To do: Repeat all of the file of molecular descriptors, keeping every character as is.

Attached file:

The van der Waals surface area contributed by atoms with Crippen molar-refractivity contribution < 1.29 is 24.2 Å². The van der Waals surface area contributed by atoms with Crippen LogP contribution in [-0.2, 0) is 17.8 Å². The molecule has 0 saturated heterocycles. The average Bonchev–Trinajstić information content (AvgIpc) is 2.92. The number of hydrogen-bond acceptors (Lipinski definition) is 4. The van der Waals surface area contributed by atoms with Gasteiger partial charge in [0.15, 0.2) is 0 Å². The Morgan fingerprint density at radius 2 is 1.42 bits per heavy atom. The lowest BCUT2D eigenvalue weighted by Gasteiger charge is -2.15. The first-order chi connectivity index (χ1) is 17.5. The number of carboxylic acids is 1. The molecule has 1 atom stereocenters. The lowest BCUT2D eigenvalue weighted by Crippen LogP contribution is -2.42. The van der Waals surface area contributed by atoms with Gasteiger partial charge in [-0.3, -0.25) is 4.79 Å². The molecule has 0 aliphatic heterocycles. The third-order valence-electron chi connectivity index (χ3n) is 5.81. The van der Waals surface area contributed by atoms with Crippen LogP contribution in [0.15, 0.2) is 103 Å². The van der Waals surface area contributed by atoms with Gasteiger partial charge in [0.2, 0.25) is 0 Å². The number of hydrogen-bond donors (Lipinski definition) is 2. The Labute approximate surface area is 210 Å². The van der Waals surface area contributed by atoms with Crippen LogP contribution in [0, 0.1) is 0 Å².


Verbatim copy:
The van der Waals surface area contributed by atoms with Crippen molar-refractivity contribution < 1.29 is 24.2 Å². The van der Waals surface area contributed by atoms with Crippen LogP contribution in [-0.2, 0) is 17.8 Å². The molecule has 0 saturated heterocycles. The average Bonchev–Trinajstić information content (AvgIpc) is 2.92. The number of hydrogen-bond acceptors (Lipinski definition) is 4. The van der Waals surface area contributed by atoms with Gasteiger partial charge in [0.15, 0.2) is 0 Å². The Morgan fingerprint density at radius 2 is 1.42 bits per heavy atom. The lowest BCUT2D eigenvalue weighted by Gasteiger charge is -2.15. The first-order chi connectivity index (χ1) is 17.5. The number of carboxylic acids is 1. The molecule has 1 atom stereocenters. The lowest BCUT2D eigenvalue weighted by Crippen LogP contribution is -2.42. The van der Waals surface area contributed by atoms with Gasteiger partial charge in [-0.3, -0.25) is 4.79 Å². The molecule has 0 aliphatic heterocycles. The third-order valence-electron chi connectivity index (χ3n) is 5.81. The van der Waals surface area contributed by atoms with Crippen LogP contribution in [0.15, 0.2) is 103 Å². The van der Waals surface area contributed by atoms with Gasteiger partial charge in [0.2, 0.25) is 0 Å². The number of hydrogen-bond donors (Lipinski definition) is 2. The Labute approximate surface area is 210 Å². The van der Waals surface area contributed by atoms with Crippen LogP contribution in [0, 0.1) is 0 Å².